“Traveling, observing nature, capturing its secrets and admiring this happiness means living,” said Gobler, and he remained faithful to this motto and passion for the natural sciences for the rest of his life. The starting point and transshipment base of his travels was Zyryanovsk.
He has been here many times. In 1833, as a mature man, at the age of 51, he was the first of the scientists to visit the Rakhmanov keys. Leaving Zyryanovsk, he walked along Bukhtarma to the Belaya River, climbed to its upper reaches and reached the hot springs, which became widely known after their discovery in 1763 by peasant mason Rakhmanov from the village of Belaya.
Gebler talked with Rakhmanov, who at that time was over 90 years old. (It is known that Rakhmanov lived a long life, and in 1843, when the old man was 102 years old, the traveler Voronin talked with him). Thanks to the description made by Gebler, we know what the hot keys looked like at that time.
Already in the XVIII century they were known and used by their healing properties by local residents, Buddhists by religion. From the Rakhmanov springs, Gebler went to the headwaters of Bukhtarma and mapped almost all its currents and tributaries.
Now the scientist had a goal: Altai Mont Blanc. Gobler set himself the tasks:
1. Trace the course of the Katun River.
2. Measure the height of the snow cover and the border of the forest.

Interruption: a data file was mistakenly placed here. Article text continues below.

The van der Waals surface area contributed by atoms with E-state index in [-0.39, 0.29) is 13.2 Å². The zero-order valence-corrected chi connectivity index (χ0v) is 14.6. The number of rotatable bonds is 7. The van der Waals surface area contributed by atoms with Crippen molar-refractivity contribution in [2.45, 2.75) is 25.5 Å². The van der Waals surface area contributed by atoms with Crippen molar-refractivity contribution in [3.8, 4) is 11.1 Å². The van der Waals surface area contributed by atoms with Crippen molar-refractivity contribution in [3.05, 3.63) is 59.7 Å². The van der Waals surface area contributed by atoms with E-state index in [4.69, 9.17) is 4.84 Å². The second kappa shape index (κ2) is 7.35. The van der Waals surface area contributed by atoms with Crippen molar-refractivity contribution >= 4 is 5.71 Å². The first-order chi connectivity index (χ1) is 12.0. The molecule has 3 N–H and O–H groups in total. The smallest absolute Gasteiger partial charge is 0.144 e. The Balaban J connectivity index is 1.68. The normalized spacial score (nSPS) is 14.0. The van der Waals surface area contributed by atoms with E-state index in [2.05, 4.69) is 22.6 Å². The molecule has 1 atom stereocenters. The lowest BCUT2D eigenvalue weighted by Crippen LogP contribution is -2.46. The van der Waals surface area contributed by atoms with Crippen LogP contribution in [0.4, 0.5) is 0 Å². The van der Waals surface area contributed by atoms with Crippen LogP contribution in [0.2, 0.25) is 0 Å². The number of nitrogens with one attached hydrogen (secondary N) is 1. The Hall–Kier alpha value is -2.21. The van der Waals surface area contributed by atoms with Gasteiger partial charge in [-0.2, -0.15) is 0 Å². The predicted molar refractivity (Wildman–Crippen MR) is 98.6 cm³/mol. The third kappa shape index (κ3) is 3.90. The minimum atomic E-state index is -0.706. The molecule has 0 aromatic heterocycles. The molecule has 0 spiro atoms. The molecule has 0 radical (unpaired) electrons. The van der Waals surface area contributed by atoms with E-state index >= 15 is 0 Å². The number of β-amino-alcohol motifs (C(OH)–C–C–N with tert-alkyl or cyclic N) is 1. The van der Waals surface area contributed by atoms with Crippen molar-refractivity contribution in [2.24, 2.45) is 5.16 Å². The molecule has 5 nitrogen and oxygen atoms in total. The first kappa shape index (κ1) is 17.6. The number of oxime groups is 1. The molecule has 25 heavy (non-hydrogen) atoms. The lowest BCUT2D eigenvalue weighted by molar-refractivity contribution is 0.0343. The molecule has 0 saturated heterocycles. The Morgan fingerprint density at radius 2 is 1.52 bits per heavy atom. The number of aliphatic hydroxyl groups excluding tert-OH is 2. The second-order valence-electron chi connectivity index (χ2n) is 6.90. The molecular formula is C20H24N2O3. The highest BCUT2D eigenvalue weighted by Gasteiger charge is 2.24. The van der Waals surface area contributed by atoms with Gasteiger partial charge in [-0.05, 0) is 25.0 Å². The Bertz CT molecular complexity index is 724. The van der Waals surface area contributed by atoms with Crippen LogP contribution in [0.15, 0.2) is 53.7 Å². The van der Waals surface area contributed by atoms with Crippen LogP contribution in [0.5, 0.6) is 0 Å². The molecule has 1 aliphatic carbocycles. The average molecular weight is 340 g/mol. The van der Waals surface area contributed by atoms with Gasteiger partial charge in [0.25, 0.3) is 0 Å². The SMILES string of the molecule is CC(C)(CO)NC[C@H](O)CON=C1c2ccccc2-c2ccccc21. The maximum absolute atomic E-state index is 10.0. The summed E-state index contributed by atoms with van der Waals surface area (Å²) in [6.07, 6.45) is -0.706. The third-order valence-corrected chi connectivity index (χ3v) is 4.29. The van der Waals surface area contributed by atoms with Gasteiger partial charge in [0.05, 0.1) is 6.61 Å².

3. Explore the glaciers.
4. Measure the height of the beluga whale.
5. Inspect the southern side of the Katun ridge and the upper reaches of the Argut River.
6. Observe the fauna and flora.
Not only Gebler saw a grand white peak, towering over all the other mountains with two sharp fangs. They already knew about the "Katun pillars", as they called this mountain in Europe, according to the stories of Ledebour, a learned botanist who traveled around Altai in 1826.
The very name of the mountain speaks of what they knew or guessed about its location. Most likely, Russian hunters have been there for a long time, and they served as guides for scientists. The first scientist to see the splendor of the eternal snows of Belukha from the slopes of the Katunsky ridge in 1786 was the surveyor P. Shangin, an employee of the Kolyvano-Voskresensky factories, who was sent on an expedition to explore new deposits.
In 1829, a scientist from Dorpat (Tartu) A. Bunge, who at that time served as a doctor in Zmeinogorsk, tried to penetrate to its foot. But because of the early summer (it was the beginning of June), he could not make his way, since the stormy river that spilled into the flood blocked the path.
Some half a kilometer was not enough for him to see Belukha right in front of him. A view of it covered the side mountain spur. Gebler turned out to be more fortunate. In June 1835, traveling from Zyryanovsk, he crossed the Listvyaga ridge and went down to the Katun valley.
The origins of this river he had to explore. Overcoming all obstacles, he went to the headwaters and saw a gigantic mountain in front of him in all its glory. Huge glaciers crawled down steep slopes: the western one gave rise to Katun (later it was called the Gebler glacier), and the eastern one - Belaya Berel.